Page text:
Relax! Banks Can't Take Your Money in a Recession

Recession fears have been rising in the U.S. Is your money safe or can banks take your money in a recession or a depression? Relax, your money is safe.

Mohit Oberoi, CFA - Author

Jun. 30 2022, Published 10:18 a.m. ET

A person using an ATM
Source: Unsplash

Recession fears have been rising in the U.S. and people have been looking at ways to prepare themselves for a recession. Along with being mentally prepared, you need to be financially prepared for a recession. With the economy showing signs of stress, many people wonder whether they should keep money in the bank during a recession. Is your money safe in a bank or can it take your money in a recession or a depression?

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In the good old days, some people used to keep their money in coffee cans because they were wary of putting the money in banks. However, things have changed a lot and with every financial crisis, banking regulations have been modified to protect the interest of depositors. Banks are systemically important for economies. As a result, governments and central banks strive to keep the banking sector healthy.

Congress created the FDIC in 1933 for depositor protection.

Many U.S. banks failed during the Great Depression in the 1930s. At that time, Congress created the FDIC (Federal Deposit Insurance Corporation) as an independent agency. According to the FDIC, its goal is to “maintain stability and public confidence in the nation’s financial system.” It “insures deposits; examines and supervises financial institutions for safety, soundness, and consumer protection; makes large and complex financial institutions resolvable; and manages receiverships.”

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The FDIC insures bank deposits up to $250,000.

The FDIC offers deposit insurance at all of the FDIC-insured banks. The agency covers the deposits at FDIC-insured banks by default, without the depositor having to pay for the insurance. According to the FDIC, “The standard insurance amount is $250,000 per depositor, per insured bank, for each account ownership category.”

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Simply put, if you have deposited up to $250,000 in an FDIC-insured bank, you don't need to worry and your money is safe in the bank. But what if your deposit exceeds the limit?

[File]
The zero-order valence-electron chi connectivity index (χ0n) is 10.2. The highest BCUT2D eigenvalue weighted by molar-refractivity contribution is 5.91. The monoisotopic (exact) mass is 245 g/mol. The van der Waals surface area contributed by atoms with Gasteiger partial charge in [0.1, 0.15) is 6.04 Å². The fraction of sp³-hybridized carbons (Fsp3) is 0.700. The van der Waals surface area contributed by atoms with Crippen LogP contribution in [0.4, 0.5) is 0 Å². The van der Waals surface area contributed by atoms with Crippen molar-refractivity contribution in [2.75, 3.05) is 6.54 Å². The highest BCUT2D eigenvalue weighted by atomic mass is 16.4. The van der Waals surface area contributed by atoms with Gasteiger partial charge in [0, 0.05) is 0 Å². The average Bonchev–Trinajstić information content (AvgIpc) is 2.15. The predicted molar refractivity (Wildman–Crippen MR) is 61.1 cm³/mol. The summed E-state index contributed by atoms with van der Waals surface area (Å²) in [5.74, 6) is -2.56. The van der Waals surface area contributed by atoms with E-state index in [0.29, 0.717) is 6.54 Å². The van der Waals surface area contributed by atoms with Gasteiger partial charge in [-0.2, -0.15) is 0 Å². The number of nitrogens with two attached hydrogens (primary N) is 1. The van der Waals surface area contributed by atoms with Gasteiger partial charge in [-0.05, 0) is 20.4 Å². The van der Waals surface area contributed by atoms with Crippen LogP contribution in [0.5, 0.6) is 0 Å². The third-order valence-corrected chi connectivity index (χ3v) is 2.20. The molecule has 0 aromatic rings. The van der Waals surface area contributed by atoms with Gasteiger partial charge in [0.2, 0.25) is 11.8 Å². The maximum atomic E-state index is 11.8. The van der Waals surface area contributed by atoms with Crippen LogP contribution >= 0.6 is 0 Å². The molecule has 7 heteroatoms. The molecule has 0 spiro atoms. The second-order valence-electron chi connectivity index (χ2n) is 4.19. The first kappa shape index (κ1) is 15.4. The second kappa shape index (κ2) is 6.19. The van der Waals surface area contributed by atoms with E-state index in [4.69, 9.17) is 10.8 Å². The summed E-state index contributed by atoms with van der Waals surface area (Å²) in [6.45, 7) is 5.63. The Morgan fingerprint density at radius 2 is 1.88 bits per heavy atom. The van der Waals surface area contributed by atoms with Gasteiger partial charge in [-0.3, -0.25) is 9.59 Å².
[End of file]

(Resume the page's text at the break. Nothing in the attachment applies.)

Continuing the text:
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Banks can face “run on thebank.”

Banks can face what's known as a “run on the bank” where they aren't able to pay back the depositors in case of large withdrawals. Banks don’t keep all the money on hand and it's lent to borrowers as well as invested in government bonds.

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If a large number of depositors are concerned about the bank’s health and withdraw money simultaneously, the bank might find it hard to repay them in the very short term. However, in such cases, the Fed comes out to provide short-term liquidly support to the affected bank.

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Banks can face troubles in a severe recession.

Since banking is a cyclical business, banks also face headwinds during a severe recession. If large depositors default on loans, banks could face pressure. However, there are checks and balances in place including limiting banks’ exposure to a single borrower. Also, the Fed has imposed capital requirements on banks to absorb any major losses from defaults.

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The Fed also had a reserve requirement and banks were mandated to keep 10 percent of deposits in reserves. These reserves also ensured that deposits are cushioned from a crisis. The Fed lifted the requirement in March 2020 as it embarked on the most aggressive monetary policy easing in history.

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In all probabilities, your money is safe in a bank even during a recession and banks can't “take it.” However, if the bank commits willful fraud, it can take your money.

No depositor has lost money in the bank since the FDIC was set up.

Ever since the FDIC was created, none of the depositors have lost any money parked in banks. This is also partially because several of the smaller banks have merged to create stronger entities. According to the Fed, there were only 4,377 commercial banks in the U.S. at the end of 2020, which is 71 percent lower than the 10,973 banks that operated in the country when the FDIC was set up.


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